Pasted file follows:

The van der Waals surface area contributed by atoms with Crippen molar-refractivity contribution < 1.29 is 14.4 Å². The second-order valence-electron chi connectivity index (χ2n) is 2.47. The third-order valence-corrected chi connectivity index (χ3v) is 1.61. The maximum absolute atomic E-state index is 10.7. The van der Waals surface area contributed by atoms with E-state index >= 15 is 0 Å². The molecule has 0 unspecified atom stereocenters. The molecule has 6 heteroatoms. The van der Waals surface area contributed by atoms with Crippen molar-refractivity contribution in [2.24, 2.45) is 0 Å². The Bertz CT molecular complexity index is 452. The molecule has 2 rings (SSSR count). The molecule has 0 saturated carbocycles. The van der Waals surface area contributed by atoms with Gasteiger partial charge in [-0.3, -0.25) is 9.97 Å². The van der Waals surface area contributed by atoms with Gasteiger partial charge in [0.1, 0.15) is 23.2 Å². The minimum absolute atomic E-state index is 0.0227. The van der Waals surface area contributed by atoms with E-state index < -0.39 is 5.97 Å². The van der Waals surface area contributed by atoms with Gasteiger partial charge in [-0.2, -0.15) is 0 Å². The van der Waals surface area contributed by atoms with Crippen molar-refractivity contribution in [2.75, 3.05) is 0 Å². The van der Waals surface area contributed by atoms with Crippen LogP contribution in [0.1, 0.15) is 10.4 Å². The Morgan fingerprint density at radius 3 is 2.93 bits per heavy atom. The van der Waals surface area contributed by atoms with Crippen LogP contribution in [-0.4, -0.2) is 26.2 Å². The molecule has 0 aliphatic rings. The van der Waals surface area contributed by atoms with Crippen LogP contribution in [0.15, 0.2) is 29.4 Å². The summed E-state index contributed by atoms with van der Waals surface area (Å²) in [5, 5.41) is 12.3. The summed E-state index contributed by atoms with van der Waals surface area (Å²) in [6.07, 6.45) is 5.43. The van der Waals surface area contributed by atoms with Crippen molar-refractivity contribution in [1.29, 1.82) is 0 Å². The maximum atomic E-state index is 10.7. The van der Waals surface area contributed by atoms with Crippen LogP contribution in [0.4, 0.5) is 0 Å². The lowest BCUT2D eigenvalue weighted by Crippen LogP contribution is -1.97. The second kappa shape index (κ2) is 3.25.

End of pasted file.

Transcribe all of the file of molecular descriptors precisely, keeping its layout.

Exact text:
The van der Waals surface area contributed by atoms with Crippen molar-refractivity contribution < 1.29 is 14.4 Å². The second-order valence-electron chi connectivity index (χ2n) is 2.47. The third-order valence-corrected chi connectivity index (χ3v) is 1.61. The maximum absolute atomic E-state index is 10.7. The van der Waals surface area contributed by atoms with E-state index >= 15 is 0 Å². The molecule has 0 unspecified atom stereocenters. The molecule has 6 heteroatoms. The van der Waals surface area contributed by atoms with Crippen molar-refractivity contribution in [2.24, 2.45) is 0 Å². The Bertz CT molecular complexity index is 452. The molecule has 2 rings (SSSR count). The molecule has 0 saturated carbocycles. The van der Waals surface area contributed by atoms with Gasteiger partial charge in [-0.3, -0.25) is 9.97 Å². The van der Waals surface area contributed by atoms with Gasteiger partial charge in [0.1, 0.15) is 23.2 Å². The minimum absolute atomic E-state index is 0.0227. The van der Waals surface area contributed by atoms with E-state index < -0.39 is 5.97 Å². The van der Waals surface area contributed by atoms with Gasteiger partial charge in [-0.2, -0.15) is 0 Å². The van der Waals surface area contributed by atoms with Crippen molar-refractivity contribution in [2.75, 3.05) is 0 Å². The van der Waals surface area contributed by atoms with Crippen LogP contribution in [0.1, 0.15) is 10.4 Å². The Morgan fingerprint density at radius 3 is 2.93 bits per heavy atom. The van der Waals surface area contributed by atoms with Crippen LogP contribution in [-0.4, -0.2) is 26.2 Å². The molecule has 0 aliphatic rings. The van der Waals surface area contributed by atoms with Crippen LogP contribution in [0.15, 0.2) is 29.4 Å². The summed E-state index contributed by atoms with van der Waals surface area (Å²) in [5, 5.41) is 12.3. The summed E-state index contributed by atoms with van der Waals surface area (Å²) in [6.07, 6.45) is 5.43. The van der Waals surface area contributed by atoms with Crippen molar-refractivity contribution in [1.29, 1.82) is 0 Å². The maximum atomic E-state index is 10.7. The van der Waals surface area contributed by atoms with Crippen LogP contribution in [0.4, 0.5) is 0 Å². The lowest BCUT2D eigenvalue weighted by Crippen LogP contribution is -1.97. The second kappa shape index (κ2) is 3.25.